Picking the lovely garden roses can be done at any time of day, as long as they go straight into a bucket of cold water. Do not pick more than 50% of the long-stemmed blooms on any one plant at a time, as a big loss of leaves can cause root shock which sets back growth. Rather pick again as more flowers are produced.
Enjoy the last flowers of clivias. If they need to be lifted and divided, do it after the flowering phase at the end of the month.
Buy tall annuals like aquilegia, campanula, delphinium and digitalis in colour bags to fill up bare spots in mixed beds. Border flower beds spectacularly with Carex hachijoensis ‘Evergold’ a clump-forming ornamental grass with narrow yellow and white, green-edged leaves.
Petunias are insanely popular as a summer bedding plants, but can it be planted in the same place every season? The answer is no! It is better to rotate certain annuals to prevent the build up of dominating pests or soil pathogens.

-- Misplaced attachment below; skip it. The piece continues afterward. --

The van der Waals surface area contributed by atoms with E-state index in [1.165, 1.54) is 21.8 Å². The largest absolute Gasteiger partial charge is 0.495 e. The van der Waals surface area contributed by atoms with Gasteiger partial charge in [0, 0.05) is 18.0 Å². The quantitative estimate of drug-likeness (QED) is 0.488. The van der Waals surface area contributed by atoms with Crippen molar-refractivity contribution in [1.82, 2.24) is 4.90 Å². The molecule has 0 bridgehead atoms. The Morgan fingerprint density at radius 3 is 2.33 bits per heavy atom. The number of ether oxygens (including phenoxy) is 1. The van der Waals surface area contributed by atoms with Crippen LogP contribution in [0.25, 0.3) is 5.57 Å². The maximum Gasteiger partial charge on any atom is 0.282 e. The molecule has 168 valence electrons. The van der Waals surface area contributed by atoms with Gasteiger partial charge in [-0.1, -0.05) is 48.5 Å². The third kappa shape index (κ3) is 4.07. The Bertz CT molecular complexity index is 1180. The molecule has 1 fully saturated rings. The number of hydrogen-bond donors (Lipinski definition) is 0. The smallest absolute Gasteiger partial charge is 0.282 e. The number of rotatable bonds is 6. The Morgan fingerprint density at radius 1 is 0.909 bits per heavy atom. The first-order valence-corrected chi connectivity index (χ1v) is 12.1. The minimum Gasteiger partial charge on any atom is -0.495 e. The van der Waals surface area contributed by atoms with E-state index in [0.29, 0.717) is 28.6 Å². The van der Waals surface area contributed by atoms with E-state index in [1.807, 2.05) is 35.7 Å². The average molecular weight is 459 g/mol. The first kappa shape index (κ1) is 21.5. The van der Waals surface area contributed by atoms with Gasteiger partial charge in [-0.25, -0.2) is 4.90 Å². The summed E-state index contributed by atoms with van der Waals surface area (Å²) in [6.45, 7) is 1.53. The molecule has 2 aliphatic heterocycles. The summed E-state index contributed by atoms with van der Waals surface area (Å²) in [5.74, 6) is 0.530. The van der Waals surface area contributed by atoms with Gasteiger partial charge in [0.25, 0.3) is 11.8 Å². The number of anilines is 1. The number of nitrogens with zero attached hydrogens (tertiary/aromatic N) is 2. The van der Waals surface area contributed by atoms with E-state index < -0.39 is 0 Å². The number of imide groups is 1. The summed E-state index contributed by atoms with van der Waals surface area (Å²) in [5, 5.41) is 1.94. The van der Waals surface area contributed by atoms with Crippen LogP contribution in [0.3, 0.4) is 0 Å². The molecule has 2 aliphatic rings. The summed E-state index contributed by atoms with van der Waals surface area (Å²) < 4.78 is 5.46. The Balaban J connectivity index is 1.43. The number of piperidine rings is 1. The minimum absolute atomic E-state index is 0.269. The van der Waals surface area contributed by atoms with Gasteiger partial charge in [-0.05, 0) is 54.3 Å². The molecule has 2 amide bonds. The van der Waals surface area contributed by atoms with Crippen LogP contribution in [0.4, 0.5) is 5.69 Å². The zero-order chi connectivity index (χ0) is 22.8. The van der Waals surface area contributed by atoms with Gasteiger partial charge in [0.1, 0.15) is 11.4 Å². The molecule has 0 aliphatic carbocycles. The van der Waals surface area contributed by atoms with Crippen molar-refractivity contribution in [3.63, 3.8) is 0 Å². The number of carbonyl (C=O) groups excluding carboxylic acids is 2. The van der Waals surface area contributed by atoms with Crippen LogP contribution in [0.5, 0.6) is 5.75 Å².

If you need a new lawn, sod it with instant lawn sods, but do not take short cuts with soil preparation. Dig the area over to remove all weeds and stones. Add copious amounts of compost and bone meal and rake smooth and level. Water the soil lightly before laying the sods tightly together, filling any cracks with fine compost or commercial lawn dressing.
Try out different chili varieties – always fun to grow! Plant all the mints for cooling summer cordials. As mints are invasive, rather plant them in pots. You can sink them pot and all, into the soil as the mint will not mind being kept prisoner.